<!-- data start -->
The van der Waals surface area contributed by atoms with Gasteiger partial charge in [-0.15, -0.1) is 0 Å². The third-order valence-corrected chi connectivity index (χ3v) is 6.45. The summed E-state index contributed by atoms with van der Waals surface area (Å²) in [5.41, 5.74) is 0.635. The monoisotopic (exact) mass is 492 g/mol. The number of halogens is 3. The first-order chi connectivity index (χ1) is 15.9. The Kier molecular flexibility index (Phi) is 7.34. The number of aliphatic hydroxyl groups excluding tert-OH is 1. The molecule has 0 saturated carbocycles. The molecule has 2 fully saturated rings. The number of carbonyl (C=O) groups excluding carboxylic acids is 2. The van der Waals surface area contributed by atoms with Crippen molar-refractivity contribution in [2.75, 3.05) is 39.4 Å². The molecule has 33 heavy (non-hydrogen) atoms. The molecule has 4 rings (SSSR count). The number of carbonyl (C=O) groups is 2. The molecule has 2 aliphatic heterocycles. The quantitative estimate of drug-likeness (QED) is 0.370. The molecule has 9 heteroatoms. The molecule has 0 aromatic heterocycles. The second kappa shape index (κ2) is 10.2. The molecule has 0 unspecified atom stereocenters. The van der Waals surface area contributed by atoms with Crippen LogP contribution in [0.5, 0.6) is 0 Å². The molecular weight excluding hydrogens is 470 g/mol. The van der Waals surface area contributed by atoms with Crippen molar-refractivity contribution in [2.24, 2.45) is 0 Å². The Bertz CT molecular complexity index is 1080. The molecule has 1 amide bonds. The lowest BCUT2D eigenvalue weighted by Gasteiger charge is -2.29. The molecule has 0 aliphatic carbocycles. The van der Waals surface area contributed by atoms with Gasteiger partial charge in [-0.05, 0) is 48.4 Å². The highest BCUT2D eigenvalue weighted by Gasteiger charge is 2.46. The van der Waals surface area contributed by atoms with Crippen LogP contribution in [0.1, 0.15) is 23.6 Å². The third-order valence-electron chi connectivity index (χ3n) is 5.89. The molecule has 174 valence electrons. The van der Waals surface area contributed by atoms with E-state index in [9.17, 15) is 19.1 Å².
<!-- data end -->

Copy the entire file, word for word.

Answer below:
The van der Waals surface area contributed by atoms with Gasteiger partial charge in [-0.15, -0.1) is 0 Å². The third-order valence-corrected chi connectivity index (χ3v) is 6.45. The summed E-state index contributed by atoms with van der Waals surface area (Å²) in [5.41, 5.74) is 0.635. The monoisotopic (exact) mass is 492 g/mol. The number of halogens is 3. The first-order chi connectivity index (χ1) is 15.9. The Kier molecular flexibility index (Phi) is 7.34. The number of aliphatic hydroxyl groups excluding tert-OH is 1. The molecule has 0 saturated carbocycles. The molecule has 2 fully saturated rings. The number of carbonyl (C=O) groups excluding carboxylic acids is 2. The van der Waals surface area contributed by atoms with Crippen molar-refractivity contribution in [2.75, 3.05) is 39.4 Å². The molecule has 33 heavy (non-hydrogen) atoms. The molecule has 4 rings (SSSR count). The number of carbonyl (C=O) groups is 2. The molecule has 2 aliphatic heterocycles. The quantitative estimate of drug-likeness (QED) is 0.370. The molecule has 9 heteroatoms. The molecule has 0 aromatic heterocycles. The second kappa shape index (κ2) is 10.2. The molecule has 0 unspecified atom stereocenters. The van der Waals surface area contributed by atoms with Crippen LogP contribution in [0.5, 0.6) is 0 Å². The molecular weight excluding hydrogens is 470 g/mol. The van der Waals surface area contributed by atoms with Crippen molar-refractivity contribution in [2.24, 2.45) is 0 Å². The Bertz CT molecular complexity index is 1080. The molecule has 1 amide bonds. The lowest BCUT2D eigenvalue weighted by Gasteiger charge is -2.29. The molecule has 0 aliphatic carbocycles. The van der Waals surface area contributed by atoms with Gasteiger partial charge in [-0.05, 0) is 48.4 Å². The highest BCUT2D eigenvalue weighted by Gasteiger charge is 2.46. The van der Waals surface area contributed by atoms with Crippen LogP contribution in [0.1, 0.15) is 23.6 Å². The third-order valence-electron chi connectivity index (χ3n) is 5.89. The molecule has 174 valence electrons. The van der Waals surface area contributed by atoms with E-state index in [9.17, 15) is 19.1 Å².